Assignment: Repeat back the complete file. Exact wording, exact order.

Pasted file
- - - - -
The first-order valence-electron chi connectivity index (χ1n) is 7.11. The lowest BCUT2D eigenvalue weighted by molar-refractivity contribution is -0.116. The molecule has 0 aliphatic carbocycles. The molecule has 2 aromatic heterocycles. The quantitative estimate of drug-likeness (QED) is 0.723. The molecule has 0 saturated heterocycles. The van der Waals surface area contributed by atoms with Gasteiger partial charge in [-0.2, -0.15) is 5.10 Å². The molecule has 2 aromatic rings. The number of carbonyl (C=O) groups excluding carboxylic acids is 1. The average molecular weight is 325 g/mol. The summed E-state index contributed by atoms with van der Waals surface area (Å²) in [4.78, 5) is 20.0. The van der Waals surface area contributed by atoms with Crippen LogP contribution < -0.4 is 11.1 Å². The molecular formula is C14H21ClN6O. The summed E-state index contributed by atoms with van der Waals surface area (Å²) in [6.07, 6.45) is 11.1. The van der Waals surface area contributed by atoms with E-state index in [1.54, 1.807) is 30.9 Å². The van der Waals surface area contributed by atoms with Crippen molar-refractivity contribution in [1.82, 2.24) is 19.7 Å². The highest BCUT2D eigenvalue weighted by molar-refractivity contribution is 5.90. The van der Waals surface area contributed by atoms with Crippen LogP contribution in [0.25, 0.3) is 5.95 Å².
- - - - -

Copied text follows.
The first-order valence-electron chi connectivity index (χ1n) is 7.11. The lowest BCUT2D eigenvalue weighted by molar-refractivity contribution is -0.116. The molecule has 0 aliphatic carbocycles. The molecule has 2 aromatic heterocycles. The quantitative estimate of drug-likeness (QED) is 0.723. The molecule has 0 saturated heterocycles. The van der Waals surface area contributed by atoms with Gasteiger partial charge in [-0.2, -0.15) is 5.10 Å². The molecule has 2 aromatic rings. The number of carbonyl (C=O) groups excluding carboxylic acids is 1. The average molecular weight is 325 g/mol. The summed E-state index contributed by atoms with van der Waals surface area (Å²) in [4.78, 5) is 20.0. The van der Waals surface area contributed by atoms with Crippen LogP contribution < -0.4 is 11.1 Å². The molecular formula is C14H21ClN6O. The summed E-state index contributed by atoms with van der Waals surface area (Å²) in [6.07, 6.45) is 11.1. The van der Waals surface area contributed by atoms with E-state index in [1.54, 1.807) is 30.9 Å². The van der Waals surface area contributed by atoms with Crippen molar-refractivity contribution in [1.82, 2.24) is 19.7 Å². The highest BCUT2D eigenvalue weighted by molar-refractivity contribution is 5.90. The van der Waals surface area contributed by atoms with Crippen LogP contribution in [0.25, 0.3) is 5.95 Å².